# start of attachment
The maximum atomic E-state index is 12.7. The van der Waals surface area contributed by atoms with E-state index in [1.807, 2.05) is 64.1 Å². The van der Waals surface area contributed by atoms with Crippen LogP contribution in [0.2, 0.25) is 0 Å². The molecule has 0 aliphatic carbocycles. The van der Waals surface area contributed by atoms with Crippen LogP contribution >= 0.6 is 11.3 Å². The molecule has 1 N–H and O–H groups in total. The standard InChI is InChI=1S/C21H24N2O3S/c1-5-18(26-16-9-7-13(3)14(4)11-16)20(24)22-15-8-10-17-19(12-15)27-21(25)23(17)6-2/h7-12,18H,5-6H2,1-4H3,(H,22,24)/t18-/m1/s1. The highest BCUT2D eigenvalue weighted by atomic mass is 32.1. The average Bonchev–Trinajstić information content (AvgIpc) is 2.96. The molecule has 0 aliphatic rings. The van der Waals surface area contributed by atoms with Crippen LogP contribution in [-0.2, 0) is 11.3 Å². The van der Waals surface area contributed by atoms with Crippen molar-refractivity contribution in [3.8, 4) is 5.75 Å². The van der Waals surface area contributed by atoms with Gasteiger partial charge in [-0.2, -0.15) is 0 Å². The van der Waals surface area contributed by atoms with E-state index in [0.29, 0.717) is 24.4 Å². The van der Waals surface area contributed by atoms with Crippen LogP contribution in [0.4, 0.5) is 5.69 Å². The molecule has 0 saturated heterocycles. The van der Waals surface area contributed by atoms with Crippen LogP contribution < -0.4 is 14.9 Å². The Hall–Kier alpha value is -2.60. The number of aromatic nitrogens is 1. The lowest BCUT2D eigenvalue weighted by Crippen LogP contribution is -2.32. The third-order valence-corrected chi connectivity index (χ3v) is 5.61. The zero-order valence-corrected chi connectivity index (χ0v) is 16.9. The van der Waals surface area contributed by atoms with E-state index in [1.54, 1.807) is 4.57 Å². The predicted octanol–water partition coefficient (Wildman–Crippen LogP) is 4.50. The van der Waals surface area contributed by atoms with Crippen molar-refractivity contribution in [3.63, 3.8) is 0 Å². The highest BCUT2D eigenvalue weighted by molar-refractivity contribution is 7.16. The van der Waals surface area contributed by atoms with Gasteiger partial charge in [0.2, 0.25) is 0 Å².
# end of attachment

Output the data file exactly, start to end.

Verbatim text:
The maximum atomic E-state index is 12.7. The van der Waals surface area contributed by atoms with E-state index in [1.807, 2.05) is 64.1 Å². The van der Waals surface area contributed by atoms with Crippen LogP contribution in [0.2, 0.25) is 0 Å². The molecule has 0 aliphatic carbocycles. The van der Waals surface area contributed by atoms with Crippen LogP contribution >= 0.6 is 11.3 Å². The molecule has 1 N–H and O–H groups in total. The standard InChI is InChI=1S/C21H24N2O3S/c1-5-18(26-16-9-7-13(3)14(4)11-16)20(24)22-15-8-10-17-19(12-15)27-21(25)23(17)6-2/h7-12,18H,5-6H2,1-4H3,(H,22,24)/t18-/m1/s1. The highest BCUT2D eigenvalue weighted by atomic mass is 32.1. The average Bonchev–Trinajstić information content (AvgIpc) is 2.96. The molecule has 0 aliphatic rings. The van der Waals surface area contributed by atoms with Crippen LogP contribution in [-0.2, 0) is 11.3 Å². The van der Waals surface area contributed by atoms with Crippen molar-refractivity contribution in [3.8, 4) is 5.75 Å². The van der Waals surface area contributed by atoms with Gasteiger partial charge in [-0.2, -0.15) is 0 Å². The van der Waals surface area contributed by atoms with E-state index in [0.29, 0.717) is 24.4 Å². The van der Waals surface area contributed by atoms with Crippen LogP contribution in [0.4, 0.5) is 5.69 Å². The molecule has 0 saturated heterocycles. The van der Waals surface area contributed by atoms with Crippen LogP contribution < -0.4 is 14.9 Å². The Hall–Kier alpha value is -2.60. The number of aromatic nitrogens is 1. The lowest BCUT2D eigenvalue weighted by Crippen LogP contribution is -2.32. The third-order valence-corrected chi connectivity index (χ3v) is 5.61. The zero-order valence-corrected chi connectivity index (χ0v) is 16.9. The van der Waals surface area contributed by atoms with E-state index in [1.54, 1.807) is 4.57 Å². The predicted octanol–water partition coefficient (Wildman–Crippen LogP) is 4.50. The van der Waals surface area contributed by atoms with Crippen molar-refractivity contribution in [3.63, 3.8) is 0 Å². The highest BCUT2D eigenvalue weighted by molar-refractivity contribution is 7.16. The van der Waals surface area contributed by atoms with Gasteiger partial charge in [0.2, 0.25) is 0 Å².